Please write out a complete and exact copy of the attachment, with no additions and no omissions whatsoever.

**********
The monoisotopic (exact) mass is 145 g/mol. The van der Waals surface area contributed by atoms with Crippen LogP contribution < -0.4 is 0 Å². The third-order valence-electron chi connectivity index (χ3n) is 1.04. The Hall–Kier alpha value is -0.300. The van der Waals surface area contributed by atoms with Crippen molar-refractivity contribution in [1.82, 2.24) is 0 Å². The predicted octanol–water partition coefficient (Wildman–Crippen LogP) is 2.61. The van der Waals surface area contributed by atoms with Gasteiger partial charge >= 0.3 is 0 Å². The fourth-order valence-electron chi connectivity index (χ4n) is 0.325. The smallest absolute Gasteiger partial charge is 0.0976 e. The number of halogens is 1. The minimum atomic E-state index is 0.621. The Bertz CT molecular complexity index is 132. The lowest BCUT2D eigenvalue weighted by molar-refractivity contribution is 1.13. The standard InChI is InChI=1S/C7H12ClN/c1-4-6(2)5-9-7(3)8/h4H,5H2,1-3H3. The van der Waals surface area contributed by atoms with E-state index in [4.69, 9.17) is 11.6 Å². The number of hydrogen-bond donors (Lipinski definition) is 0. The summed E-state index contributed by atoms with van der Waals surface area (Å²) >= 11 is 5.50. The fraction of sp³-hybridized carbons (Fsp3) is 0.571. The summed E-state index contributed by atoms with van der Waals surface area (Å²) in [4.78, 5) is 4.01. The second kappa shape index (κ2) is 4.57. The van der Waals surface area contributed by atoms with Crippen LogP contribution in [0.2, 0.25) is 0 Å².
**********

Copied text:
The monoisotopic (exact) mass is 145 g/mol. The van der Waals surface area contributed by atoms with Crippen LogP contribution < -0.4 is 0 Å². The third-order valence-electron chi connectivity index (χ3n) is 1.04. The Hall–Kier alpha value is -0.300. The van der Waals surface area contributed by atoms with Crippen molar-refractivity contribution in [1.82, 2.24) is 0 Å². The predicted octanol–water partition coefficient (Wildman–Crippen LogP) is 2.61. The van der Waals surface area contributed by atoms with Gasteiger partial charge >= 0.3 is 0 Å². The fourth-order valence-electron chi connectivity index (χ4n) is 0.325. The smallest absolute Gasteiger partial charge is 0.0976 e. The number of halogens is 1. The minimum atomic E-state index is 0.621. The Bertz CT molecular complexity index is 132. The lowest BCUT2D eigenvalue weighted by molar-refractivity contribution is 1.13. The standard InChI is InChI=1S/C7H12ClN/c1-4-6(2)5-9-7(3)8/h4H,5H2,1-3H3. The van der Waals surface area contributed by atoms with E-state index in [4.69, 9.17) is 11.6 Å². The number of hydrogen-bond donors (Lipinski definition) is 0. The summed E-state index contributed by atoms with van der Waals surface area (Å²) >= 11 is 5.50. The fraction of sp³-hybridized carbons (Fsp3) is 0.571. The summed E-state index contributed by atoms with van der Waals surface area (Å²) in [4.78, 5) is 4.01. The second kappa shape index (κ2) is 4.57. The van der Waals surface area contributed by atoms with Crippen LogP contribution in [0.2, 0.25) is 0 Å².